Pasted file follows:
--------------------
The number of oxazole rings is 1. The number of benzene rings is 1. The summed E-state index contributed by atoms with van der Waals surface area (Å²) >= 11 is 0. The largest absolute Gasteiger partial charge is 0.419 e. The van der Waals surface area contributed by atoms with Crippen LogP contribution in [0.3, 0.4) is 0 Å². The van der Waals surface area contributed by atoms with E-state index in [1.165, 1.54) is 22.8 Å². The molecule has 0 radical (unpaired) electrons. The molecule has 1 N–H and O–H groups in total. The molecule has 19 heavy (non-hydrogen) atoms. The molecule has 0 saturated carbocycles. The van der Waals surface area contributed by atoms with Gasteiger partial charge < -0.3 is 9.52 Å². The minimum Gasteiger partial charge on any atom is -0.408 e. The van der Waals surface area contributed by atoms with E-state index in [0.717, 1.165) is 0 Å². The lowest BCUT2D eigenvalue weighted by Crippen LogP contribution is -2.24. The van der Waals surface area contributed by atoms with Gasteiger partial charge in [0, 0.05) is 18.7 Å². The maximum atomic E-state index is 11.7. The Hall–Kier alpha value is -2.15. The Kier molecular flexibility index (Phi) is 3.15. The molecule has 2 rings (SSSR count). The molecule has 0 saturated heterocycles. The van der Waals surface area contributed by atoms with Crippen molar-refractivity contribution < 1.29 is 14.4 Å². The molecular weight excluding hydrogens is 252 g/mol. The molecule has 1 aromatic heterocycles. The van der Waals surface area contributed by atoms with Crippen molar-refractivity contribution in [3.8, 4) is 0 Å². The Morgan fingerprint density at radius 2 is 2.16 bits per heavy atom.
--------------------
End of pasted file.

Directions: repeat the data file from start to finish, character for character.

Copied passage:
The number of oxazole rings is 1. The number of benzene rings is 1. The summed E-state index contributed by atoms with van der Waals surface area (Å²) >= 11 is 0. The largest absolute Gasteiger partial charge is 0.419 e. The van der Waals surface area contributed by atoms with Crippen LogP contribution in [0.3, 0.4) is 0 Å². The van der Waals surface area contributed by atoms with E-state index in [1.165, 1.54) is 22.8 Å². The molecule has 0 radical (unpaired) electrons. The molecule has 1 N–H and O–H groups in total. The molecule has 19 heavy (non-hydrogen) atoms. The molecule has 0 saturated carbocycles. The van der Waals surface area contributed by atoms with Gasteiger partial charge < -0.3 is 9.52 Å². The minimum Gasteiger partial charge on any atom is -0.408 e. The van der Waals surface area contributed by atoms with E-state index in [0.717, 1.165) is 0 Å². The lowest BCUT2D eigenvalue weighted by Crippen LogP contribution is -2.24. The van der Waals surface area contributed by atoms with Gasteiger partial charge in [0, 0.05) is 18.7 Å². The maximum atomic E-state index is 11.7. The Hall–Kier alpha value is -2.15. The Kier molecular flexibility index (Phi) is 3.15. The molecule has 2 rings (SSSR count). The molecule has 0 saturated heterocycles. The van der Waals surface area contributed by atoms with Crippen molar-refractivity contribution < 1.29 is 14.4 Å². The molecular weight excluding hydrogens is 252 g/mol. The molecule has 1 aromatic heterocycles. The van der Waals surface area contributed by atoms with Crippen molar-refractivity contribution in [3.8, 4) is 0 Å². The Morgan fingerprint density at radius 2 is 2.16 bits per heavy atom.